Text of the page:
A body of evidence points towards a close connection between susceptibility to fractures and osteoporosis. The incidence of osteoporotic fractures, both in absolute figures and in age-specific figures, has increased worldwide throughout this century. Although some reports show that the age-specific incidence is levelling-off, there will be a continuously increasing number of individuals with such fractures that will have implications from an economical point of view not only for the affected individual but for society as a whole. The outcome after such fractures, especially those of the hip, is by no means always favourable, partly due to insufficient results after orthopaedic treatment and partly due to an already high comorbidity. Therefore, trying to prevent osteoporotic fractures by non-pharmacological or pharmacological regimens is of utmost importance.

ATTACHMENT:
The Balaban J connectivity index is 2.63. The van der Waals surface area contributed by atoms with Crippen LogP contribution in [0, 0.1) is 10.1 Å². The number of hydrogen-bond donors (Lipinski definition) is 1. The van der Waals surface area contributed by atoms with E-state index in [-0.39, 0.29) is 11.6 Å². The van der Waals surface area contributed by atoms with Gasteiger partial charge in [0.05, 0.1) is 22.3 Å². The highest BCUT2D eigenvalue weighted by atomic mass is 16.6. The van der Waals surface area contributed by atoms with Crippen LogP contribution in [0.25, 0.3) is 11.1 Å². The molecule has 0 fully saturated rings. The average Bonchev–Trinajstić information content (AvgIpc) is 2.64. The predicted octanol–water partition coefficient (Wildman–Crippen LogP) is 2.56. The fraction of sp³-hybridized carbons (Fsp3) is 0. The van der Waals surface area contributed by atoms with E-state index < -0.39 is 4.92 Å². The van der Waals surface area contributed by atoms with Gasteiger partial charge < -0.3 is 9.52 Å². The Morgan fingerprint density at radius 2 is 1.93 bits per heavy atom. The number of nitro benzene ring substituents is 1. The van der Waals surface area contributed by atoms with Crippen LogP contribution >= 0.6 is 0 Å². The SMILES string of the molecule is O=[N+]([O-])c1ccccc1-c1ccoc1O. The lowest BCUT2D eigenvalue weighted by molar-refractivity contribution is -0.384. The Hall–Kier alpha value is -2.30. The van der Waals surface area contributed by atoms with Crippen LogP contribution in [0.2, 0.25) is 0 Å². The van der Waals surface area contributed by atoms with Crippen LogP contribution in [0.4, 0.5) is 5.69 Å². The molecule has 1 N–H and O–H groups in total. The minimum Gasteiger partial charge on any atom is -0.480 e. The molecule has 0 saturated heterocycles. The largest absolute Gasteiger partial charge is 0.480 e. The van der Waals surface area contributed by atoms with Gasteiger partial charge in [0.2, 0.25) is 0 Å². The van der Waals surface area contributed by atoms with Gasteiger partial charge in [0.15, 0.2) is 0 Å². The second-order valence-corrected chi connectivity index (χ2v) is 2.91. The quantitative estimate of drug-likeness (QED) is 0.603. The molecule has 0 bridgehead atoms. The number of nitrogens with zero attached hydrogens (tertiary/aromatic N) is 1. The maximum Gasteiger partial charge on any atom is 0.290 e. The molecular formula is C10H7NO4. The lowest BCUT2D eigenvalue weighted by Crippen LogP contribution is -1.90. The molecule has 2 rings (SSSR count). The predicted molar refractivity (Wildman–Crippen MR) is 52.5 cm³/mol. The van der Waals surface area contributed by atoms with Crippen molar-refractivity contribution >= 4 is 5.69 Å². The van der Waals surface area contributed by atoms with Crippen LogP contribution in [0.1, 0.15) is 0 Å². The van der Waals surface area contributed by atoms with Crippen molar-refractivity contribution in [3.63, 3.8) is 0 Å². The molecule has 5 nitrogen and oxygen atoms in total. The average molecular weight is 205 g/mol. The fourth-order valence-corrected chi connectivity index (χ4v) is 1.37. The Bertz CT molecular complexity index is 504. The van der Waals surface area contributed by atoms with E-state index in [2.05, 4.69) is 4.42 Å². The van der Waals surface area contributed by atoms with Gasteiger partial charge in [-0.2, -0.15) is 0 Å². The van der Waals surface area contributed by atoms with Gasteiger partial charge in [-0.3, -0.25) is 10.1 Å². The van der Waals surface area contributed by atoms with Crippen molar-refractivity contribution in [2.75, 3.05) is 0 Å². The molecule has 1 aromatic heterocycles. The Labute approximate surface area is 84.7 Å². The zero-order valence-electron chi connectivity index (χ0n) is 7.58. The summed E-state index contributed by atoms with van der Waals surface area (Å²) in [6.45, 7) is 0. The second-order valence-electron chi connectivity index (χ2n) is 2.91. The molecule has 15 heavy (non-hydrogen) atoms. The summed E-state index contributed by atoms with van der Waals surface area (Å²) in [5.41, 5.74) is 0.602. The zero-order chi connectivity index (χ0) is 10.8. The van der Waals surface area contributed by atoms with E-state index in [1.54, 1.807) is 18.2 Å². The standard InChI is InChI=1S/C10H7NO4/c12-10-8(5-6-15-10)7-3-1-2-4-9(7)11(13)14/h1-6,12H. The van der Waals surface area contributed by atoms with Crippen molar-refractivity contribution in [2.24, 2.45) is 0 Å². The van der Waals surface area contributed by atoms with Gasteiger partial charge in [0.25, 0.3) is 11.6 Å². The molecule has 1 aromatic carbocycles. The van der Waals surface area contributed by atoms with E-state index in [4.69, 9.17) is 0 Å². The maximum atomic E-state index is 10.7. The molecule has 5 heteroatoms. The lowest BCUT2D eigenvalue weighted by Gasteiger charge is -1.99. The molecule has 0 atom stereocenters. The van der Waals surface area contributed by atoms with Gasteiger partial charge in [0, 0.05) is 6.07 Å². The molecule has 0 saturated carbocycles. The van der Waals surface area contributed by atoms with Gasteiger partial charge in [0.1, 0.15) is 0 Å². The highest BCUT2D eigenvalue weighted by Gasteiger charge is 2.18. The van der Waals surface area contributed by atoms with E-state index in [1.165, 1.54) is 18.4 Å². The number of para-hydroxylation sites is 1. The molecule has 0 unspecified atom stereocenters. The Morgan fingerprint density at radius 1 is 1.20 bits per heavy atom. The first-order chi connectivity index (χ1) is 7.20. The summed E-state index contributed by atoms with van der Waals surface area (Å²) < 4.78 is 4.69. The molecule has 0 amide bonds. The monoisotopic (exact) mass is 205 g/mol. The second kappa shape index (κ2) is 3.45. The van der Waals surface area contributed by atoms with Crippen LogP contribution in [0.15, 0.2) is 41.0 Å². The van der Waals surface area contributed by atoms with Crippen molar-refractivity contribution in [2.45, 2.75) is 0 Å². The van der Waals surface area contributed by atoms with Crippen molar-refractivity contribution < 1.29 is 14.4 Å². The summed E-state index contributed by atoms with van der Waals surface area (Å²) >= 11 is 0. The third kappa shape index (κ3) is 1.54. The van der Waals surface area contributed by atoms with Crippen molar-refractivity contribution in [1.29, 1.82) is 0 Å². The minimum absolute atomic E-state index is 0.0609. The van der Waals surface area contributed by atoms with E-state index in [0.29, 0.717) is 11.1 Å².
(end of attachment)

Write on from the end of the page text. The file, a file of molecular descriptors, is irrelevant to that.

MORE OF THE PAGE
Subject classification (UKÄ)